And if so, then would that right extend to the right to choose the timing and method of our death?
The concept "right" implies choice, so the right to free speech is not an obligation to speak, the right to own property is not an obligation to own property. The right to live, thus, is the right to live if you so chose, from which it follows that you also have the right to chose not to live. You don't have a generic right to die only in the manner and time that you chose (which would imply that you have a right to whatever is necessary in order to keep you alive until the time that you've selected for your demise), but, if you chose to end your life at some time in some manner, and you can stay alive until that time and can implement your death, they you have the right to act on that choice. (Modulo respect for other people's rights, i.e. you don't have a right to die in a nuclear holocaust that wipes out NYC).
However, in a State Boon theory of rights, where rights are all and only the actions deemed by the sovereign to be "rightful", then the only way to answer the question is see whether a right to die has been granted.
Rights are a silly way to talk about this kind of thing.
Does the pilot of the plane you are currently on have the right to die? Well, if someone shoots him, we cannot punish him for that, but if he just up and decides to die and leave us unable to land, that is not his right. If it would be illegal to prevent him from doing this, the world would be a worse place.
We can never punish those who die against our will, so there is no power to oppress them. Nor can we simply allow people to die at will. People have obligations, and we are not in a place to lift those obligations without considering all of the other people affected.
So the entire framing of 'rights' is inappropriate here.
We can consider whether we should act against those who attempt to die. The question is whether they generally genuinely wish to die? And the answer is generally no. Some people attempt suicide a second, or a fifth or a hundred-and-first time, but suicidality is usually transient. Those saved from suicide are generally grateful eventually. So generally we should interfere in suicides.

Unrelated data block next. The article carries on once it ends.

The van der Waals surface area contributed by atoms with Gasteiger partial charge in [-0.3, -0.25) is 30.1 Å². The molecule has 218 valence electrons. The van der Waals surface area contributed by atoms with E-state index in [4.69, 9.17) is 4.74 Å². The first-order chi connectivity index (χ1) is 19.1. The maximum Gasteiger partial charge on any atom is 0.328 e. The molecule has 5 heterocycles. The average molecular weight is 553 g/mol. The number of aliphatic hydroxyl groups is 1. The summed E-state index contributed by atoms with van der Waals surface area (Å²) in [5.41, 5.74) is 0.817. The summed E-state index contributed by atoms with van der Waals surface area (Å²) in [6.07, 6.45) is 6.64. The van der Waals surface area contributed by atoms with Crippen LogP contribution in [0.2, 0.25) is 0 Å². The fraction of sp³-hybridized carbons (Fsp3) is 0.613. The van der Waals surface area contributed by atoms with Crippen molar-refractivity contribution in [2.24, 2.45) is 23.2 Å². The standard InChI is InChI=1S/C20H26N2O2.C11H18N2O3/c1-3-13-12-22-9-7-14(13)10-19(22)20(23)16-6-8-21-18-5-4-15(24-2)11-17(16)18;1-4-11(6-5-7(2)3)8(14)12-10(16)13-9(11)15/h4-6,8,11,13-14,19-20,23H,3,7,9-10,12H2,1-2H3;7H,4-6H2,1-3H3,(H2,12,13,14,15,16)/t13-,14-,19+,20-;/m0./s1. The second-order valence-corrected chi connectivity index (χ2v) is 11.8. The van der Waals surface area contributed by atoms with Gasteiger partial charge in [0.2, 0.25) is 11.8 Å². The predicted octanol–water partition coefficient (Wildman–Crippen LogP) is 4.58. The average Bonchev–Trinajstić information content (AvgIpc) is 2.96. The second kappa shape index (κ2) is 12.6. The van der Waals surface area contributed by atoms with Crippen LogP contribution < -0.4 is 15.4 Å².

The strongest proof, to my mind, is the frequency of post-partum depression. The mother of a newborn has no right to deprive her child of access to her without adequate planning. But after pregnancy is a common time to have suicidal thoughts. She is meant to be rescued. It seems very likely that being suicidal at all is a naturally evolved test of whether she has social support, or whether someone else would be a better mother to her child. If we save her, we are there, and her child is safer for knowing that. If we don't, we are not there, we are not a good community, and the child has a second chance at finding a better one.
The possibility of interference itself is a good predictor of whether the attempted suicide was genuine. People who actually want to survive generally choose varieties of methods that have safety hatches. Drugs fail if there are people who will find you before they fully take effect, so attempting suicide by medication is often a test of whether one has actual social connections who will notice your absence. People often stage the attempt at a time that provides a good test of their perceived value, when they are likely to be found. People who are more certain they want to die use decisive and violent means.
But ultimately suicide cannot be prevented. If clarity is tested in some rigorous way, there is no reason to force people who genuinely want to die, to do so unpleasantly.
At the same time, if I want to die by being drowned in fudge, that is a horrible waste of fudge, so the idea that folks have the right to choose the manner of their death is bizarre. A chosen death is not a sacrifice that earns one special treatment. We can let you go, but in some way that is convenient and non-traumatic for us.
There are now, I think, two states that allow suicide, after psychiatric review by high doses of slow-acting benzodiazepines. So transience of the wish is tested professionally, but the death itself is not unpleasant. And it is kept from being unpleasant in a way that does not make it short. So we are still able to prevent it if the person dying indicates a late change of mind.
This is a nice compromise between a "right to death and its circumstances" and an "obligation to save everyone" even when it cannot do them any good.
Here's an alternative way of looking at it. Every right has a corresponding duty. The (prima facie) right I have to express my opinions, e.g., consists in the obligation that others have not to prevent me from expressing my opinions.
So do people have an obligation not to interfere with your choice to die? Obviously it depends on your decision making capacity, whether the choice to die is a fully informed decision, the likely consequences of this decision, etc. The exact same applies to the right to life (or the obligation others have not to interfere with your continued existence). Perhaps these two rights seem asymmetrical because most people don't have to think twice about whether they want to exercise their right to life. But this surely is not true of all people.